It is well known for use in oral hygiene and healing of mouth complaints (including ulcers).  A few years ago we meet an elderly beekeeper in Canada who was proud he still had all his teeth and his teeth and gums were very healthy.  He put it down to adding a couple of drops of propolis tincture in his coffee every morning!  It would be great for a mouth wash.

Becuase of it's powerful antiseptic qualities propolis is perfect for healing cuts, sore, etc and has been reported to have a dramatic effect on cold sores and shingles.

Propolis is available in many forms these days, it can be found in a tincture, creams / balms, lozenges, toothpaste, mouth sprays, etc.  Keep them in your cupboard as a safe and effective healer, germ-buster and rapid rescue treatment for all different types of skin tissue, whether inside or outside the body.

You can purchase these propolis products from Sweetree:


Products of the Hive: Honey

Written by Stephanie on May 13th, 2016.      0 comments

Honey is one of the oldest known sweeteners.  It has been an essential part of our diet since earliest times and there is increased interest in its culinary and health properties.  But what is honey?  How is it made?  How is it extracted from the hive? What is it good for?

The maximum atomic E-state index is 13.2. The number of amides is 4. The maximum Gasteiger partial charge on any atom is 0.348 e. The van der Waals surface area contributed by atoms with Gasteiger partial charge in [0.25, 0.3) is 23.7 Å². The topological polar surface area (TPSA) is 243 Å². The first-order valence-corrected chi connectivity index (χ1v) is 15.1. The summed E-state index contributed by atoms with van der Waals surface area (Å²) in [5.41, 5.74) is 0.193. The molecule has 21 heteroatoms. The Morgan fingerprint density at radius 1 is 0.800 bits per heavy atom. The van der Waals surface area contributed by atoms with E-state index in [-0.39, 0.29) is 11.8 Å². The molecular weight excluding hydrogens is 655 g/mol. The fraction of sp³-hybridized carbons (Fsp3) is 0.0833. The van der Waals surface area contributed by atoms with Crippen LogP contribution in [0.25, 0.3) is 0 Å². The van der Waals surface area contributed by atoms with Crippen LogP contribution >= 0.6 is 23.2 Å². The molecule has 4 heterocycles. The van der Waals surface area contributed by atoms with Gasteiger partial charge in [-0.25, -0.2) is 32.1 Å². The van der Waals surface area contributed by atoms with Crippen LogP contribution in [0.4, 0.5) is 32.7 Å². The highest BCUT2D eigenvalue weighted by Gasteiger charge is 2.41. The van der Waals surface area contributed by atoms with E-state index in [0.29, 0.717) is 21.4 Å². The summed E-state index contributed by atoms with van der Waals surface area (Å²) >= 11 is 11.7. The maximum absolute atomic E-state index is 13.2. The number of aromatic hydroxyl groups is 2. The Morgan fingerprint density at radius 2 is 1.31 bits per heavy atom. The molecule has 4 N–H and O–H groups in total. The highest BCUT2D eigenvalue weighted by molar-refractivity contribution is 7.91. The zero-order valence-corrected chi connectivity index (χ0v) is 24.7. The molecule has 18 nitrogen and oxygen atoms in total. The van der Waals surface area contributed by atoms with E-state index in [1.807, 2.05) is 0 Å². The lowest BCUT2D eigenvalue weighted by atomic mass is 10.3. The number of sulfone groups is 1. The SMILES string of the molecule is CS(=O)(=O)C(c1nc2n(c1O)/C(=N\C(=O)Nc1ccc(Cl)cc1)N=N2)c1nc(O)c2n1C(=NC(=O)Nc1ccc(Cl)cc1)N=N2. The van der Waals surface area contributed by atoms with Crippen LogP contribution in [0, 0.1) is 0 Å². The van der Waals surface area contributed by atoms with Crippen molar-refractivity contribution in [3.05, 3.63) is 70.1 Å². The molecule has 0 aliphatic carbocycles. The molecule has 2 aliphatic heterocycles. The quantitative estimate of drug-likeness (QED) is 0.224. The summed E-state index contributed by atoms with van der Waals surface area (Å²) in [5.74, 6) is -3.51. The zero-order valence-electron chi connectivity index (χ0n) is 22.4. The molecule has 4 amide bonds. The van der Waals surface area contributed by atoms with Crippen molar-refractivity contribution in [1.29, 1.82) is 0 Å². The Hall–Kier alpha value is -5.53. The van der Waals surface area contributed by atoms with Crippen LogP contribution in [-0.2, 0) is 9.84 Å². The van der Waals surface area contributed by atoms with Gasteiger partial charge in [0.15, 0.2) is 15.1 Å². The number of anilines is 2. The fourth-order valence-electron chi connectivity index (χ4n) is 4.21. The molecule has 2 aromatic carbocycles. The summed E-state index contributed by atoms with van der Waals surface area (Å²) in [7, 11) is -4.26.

What is Honey?

Honey is a thick, golden liquid created by hard working honey bees from nectar they collect from flowers.  Honey  is a solution naturally occurring elements found in the nectar such as sugars and water, along with amino acids, organic acids, proteins, lipids, anti-oxidants, dextrins and minerals.  Honey also contains a number of different enzymes that bees add to the nectar that make it that special and unique product we love so much.

How is Honey Made?

Bee-on-orange-flower1During warm sunny days bees move from flower to flower collecting a sugary liquid, nectar, produced by each flower.   A foraging bee will use it's long proboscis to suck the liquid from the flower and store it in it's honey stomach (this a special extra stomach just for storing nectar) until it gets back to the hive.  While the nectar is in the honey stomach it mixes with enzymes that change its chemical make up.